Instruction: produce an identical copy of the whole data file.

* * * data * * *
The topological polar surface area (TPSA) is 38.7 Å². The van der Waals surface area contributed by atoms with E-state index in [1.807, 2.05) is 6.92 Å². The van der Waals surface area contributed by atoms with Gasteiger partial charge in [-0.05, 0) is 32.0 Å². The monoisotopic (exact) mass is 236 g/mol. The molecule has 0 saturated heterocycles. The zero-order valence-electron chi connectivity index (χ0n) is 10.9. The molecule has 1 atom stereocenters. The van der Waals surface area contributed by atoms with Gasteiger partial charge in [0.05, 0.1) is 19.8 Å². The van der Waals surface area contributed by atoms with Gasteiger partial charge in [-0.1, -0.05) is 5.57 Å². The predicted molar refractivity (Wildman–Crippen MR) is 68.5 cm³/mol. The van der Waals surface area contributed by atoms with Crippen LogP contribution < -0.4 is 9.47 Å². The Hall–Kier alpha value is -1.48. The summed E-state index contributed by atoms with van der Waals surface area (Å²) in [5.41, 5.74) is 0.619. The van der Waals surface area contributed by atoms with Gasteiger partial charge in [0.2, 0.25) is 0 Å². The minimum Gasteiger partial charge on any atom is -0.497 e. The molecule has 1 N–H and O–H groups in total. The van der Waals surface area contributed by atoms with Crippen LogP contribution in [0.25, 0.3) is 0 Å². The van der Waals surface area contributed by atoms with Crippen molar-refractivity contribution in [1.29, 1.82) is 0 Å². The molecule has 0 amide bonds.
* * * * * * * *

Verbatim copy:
The topological polar surface area (TPSA) is 38.7 Å². The van der Waals surface area contributed by atoms with E-state index in [1.807, 2.05) is 6.92 Å². The van der Waals surface area contributed by atoms with Gasteiger partial charge in [-0.05, 0) is 32.0 Å². The monoisotopic (exact) mass is 236 g/mol. The molecule has 0 saturated heterocycles. The zero-order valence-electron chi connectivity index (χ0n) is 10.9. The molecule has 1 atom stereocenters. The van der Waals surface area contributed by atoms with Gasteiger partial charge in [0.05, 0.1) is 19.8 Å². The van der Waals surface area contributed by atoms with Gasteiger partial charge in [-0.1, -0.05) is 5.57 Å². The predicted molar refractivity (Wildman–Crippen MR) is 68.5 cm³/mol. The van der Waals surface area contributed by atoms with Crippen LogP contribution < -0.4 is 9.47 Å². The Hall–Kier alpha value is -1.48. The summed E-state index contributed by atoms with van der Waals surface area (Å²) in [5.41, 5.74) is 0.619. The van der Waals surface area contributed by atoms with Gasteiger partial charge in [0.2, 0.25) is 0 Å². The minimum Gasteiger partial charge on any atom is -0.497 e. The molecule has 1 N–H and O–H groups in total. The van der Waals surface area contributed by atoms with Crippen LogP contribution in [0.25, 0.3) is 0 Å². The van der Waals surface area contributed by atoms with Crippen molar-refractivity contribution in [1.29, 1.82) is 0 Å². The molecule has 0 amide bonds.